theknightswhosay

Week 10 Top 25 and Comments

In Rankings, Rankings Commentary on November 7, 2010 at 3:40 PM

Full ratings

rank team prev.
1 Auburn 1
2 TCU 2
3 LSU 6
4 Oregon 7
5 Mich. St. 4
6 Okie St. 12
7 Boise St. 11
8 Nebraska 10
9 Ohio St. 9
10 Stanford 18
11 Missouri 3
12 Alabama 13
13 Wisconsin 16
14 Utah 8
15 Iowa 15
16 Oklahoma 5
17 Arkansas 20
18 Miss St. 17
19 Nevada 22
20 Arizona 14
21 Kansas St. —
22 Florida —
23 Texas A&M —
24 Cent. Fla. —
25 N.Carolina —

Out of top 25: (19) N.C. State, (21) Baylor, (23) S.Carolina, (24) Florida St., (25) Hawaii

Just to comment briefly on the turnover, the #21+ teams, led by the ACC, keep beating each other up. The second-tier SEC and Big XII teams are keeping the cycle going as well.

As for the top 10, I didn’t get a chance to re-post the Alabama-LSU rivalry post (my personally favorite LSU rivalry), but this way the recent games will end on a positive. I don’t plan to have much to say about the ULM game, so there is no reason not to post about the rivalry in the next week. I’ll also get more into specifics on the last game. I did write a pre-game blog, and I just added some comments (in the “responses” section) as well.

I’ve had LSU higher than Alabama almost all season, and a lot of people thought this was an injection of bias in some way (even when I went to the computers, I was accused of rigging my formula to put LSU higher). But the fact is Nick Saban is not a miracle worker, and once again, inexperience was evident on his defense, particularly in the secondary. One might have been deluded, as ESPN’s Jesse Palmer (an Alabama alumnus) was, into thinking Stephen Garcia went 17-20 because he was just that impossibly good that day and that therefore this was not a reflection on any weakness by Alabama. (Sort of like when a basketball team can’t miss a three-pointer, you can’t always blame the defense.) But maybe that should be re-thought now that Garcia went 14-29 against Arkansas on the same day that Jordan Jefferson went 10-13 for 141 yards (1 TD, no INT) against Alabama, the same Jordan Jefferson who had averaged 51 passing yards and one interception per game over his previous four starts and who had not thrown a touchdown pass since Week 1. This wasn’t one of those one-yard, backfield touchdown passes either: if was for 75 yards.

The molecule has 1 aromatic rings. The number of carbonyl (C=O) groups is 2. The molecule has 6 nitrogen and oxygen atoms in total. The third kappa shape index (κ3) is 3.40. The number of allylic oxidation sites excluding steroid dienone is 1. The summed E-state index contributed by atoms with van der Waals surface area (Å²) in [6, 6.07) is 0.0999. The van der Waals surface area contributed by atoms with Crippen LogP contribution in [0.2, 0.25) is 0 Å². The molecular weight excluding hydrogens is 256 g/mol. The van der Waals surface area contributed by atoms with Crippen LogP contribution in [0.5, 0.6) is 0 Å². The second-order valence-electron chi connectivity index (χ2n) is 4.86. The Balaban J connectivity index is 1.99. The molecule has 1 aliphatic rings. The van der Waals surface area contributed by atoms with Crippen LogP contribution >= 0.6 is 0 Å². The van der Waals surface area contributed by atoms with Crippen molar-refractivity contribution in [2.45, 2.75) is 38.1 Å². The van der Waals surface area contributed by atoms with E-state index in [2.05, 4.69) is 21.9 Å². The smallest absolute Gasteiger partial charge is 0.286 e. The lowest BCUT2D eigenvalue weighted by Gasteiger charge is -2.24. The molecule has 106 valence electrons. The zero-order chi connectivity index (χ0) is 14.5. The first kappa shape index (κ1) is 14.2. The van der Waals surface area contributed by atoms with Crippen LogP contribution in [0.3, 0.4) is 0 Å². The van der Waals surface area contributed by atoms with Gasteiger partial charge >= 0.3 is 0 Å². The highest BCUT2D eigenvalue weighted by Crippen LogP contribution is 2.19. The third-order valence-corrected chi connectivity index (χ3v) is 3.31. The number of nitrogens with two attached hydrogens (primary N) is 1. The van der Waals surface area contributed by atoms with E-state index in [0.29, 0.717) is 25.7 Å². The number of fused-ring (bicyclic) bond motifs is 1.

Not that projections are at all the point of my ratings, but admittedly I’m not confident that LSU would beat Oregon (mostly because there are similar offensive capabilities to Auburn’s). I do know that Oregon hasn’t faced an SEC-quality defense though. Right now, LSU is 4-1 against the top 25 and Oregon is 1-0. I’m not going to apologize for the 4-1 team being higher. Again, if I can draw a basketball analogy, few would doubt having the 4-1 team higher in a debate over seeding in the NCAA tournament (the 4-1 team would be in the ACC or Big East and the 1-0 team would be in a “mid-major,” or in a major conference in a bad year, but there are 30-something games in basketball). But in football, of course, people have this absurd idea of a regular-season playoff. So if Utah had beaten TCU, Auburn had lost one of their 3-point contests, Boise St. had lost to Virginia Tech, Stanford had held on against Oregon, and USC had held on against Stanford, Utah would be the deserving #1 team right now? I don’t think many people outside of Utah would be saying that. To be fair, Oregon’s schedule is slightly better than Utah’s (91 rather than 106), but that doesn’t factor in Oregon’s FCS/I-AA game; Utah had no such game. On the other hand, LSU’s FBS/I-A schedule is 3rd.

Of course, that’s part of my formula, but just looking at opponents’ cumulative record makes my case as well. LSU’s FBS/I-A opponents have won over 61% of their games (this includes their games against LSU), good for 12th, while Oregon’s have won 40.5%, “good” for 103rd.

Oregon does have an opportunity to gain some ground with LSU about to play ULM and Ole Miss, but it may not be enough if both teams go undefeated the rest of the way. Oregon and Boise St. have both made good jumps simply by playing decent teams lately, even though Washington and Hawaii, respectively, are hardly great. Boise St. has only one opponent left (Nevada) that might be of much help though, at least relative to other teams near them.

TCU has San Diego St. next week, but they will gain almost no points afterward. The Horned Frogs have a bye week after that, and then they play New Mexico, one of the 10 worst teams (also a prior opponent of Oregon) to close out their regular season. The Mountain West, of course, does not have a championship game. Last week was probably it.

Michigan St. has only Penn St. and Purdue left. Penn St. has been playing better as of late, but I don’t see the Spartans moving up without some losses by other teams.

I think Oklahoma St., Nebraska, Ohio St., and Stanford are ranked appropriately. I still don’t understand how Nebraska lost to Texas, but they have the wins to make up for it relative to Ohio St. and Stanford, who each have a very respectable loss but lack in quality wins. I know Nebraska beat Oklahoma St., but is a loss to Nebraska more understandable than a loss to Texas? I think so.

If you think Wisconsin, the only other team that seems to still be in the running for a BCS title, should be higher, just consider their out-of-conference schedule: UNLV, San Jose St., Arizona St., Austin Peay. Let’s just say I’m a tad annoyed that the BCS-related polls have the Badgers higher than LSU, although I think the computers will come through for the Tigers.

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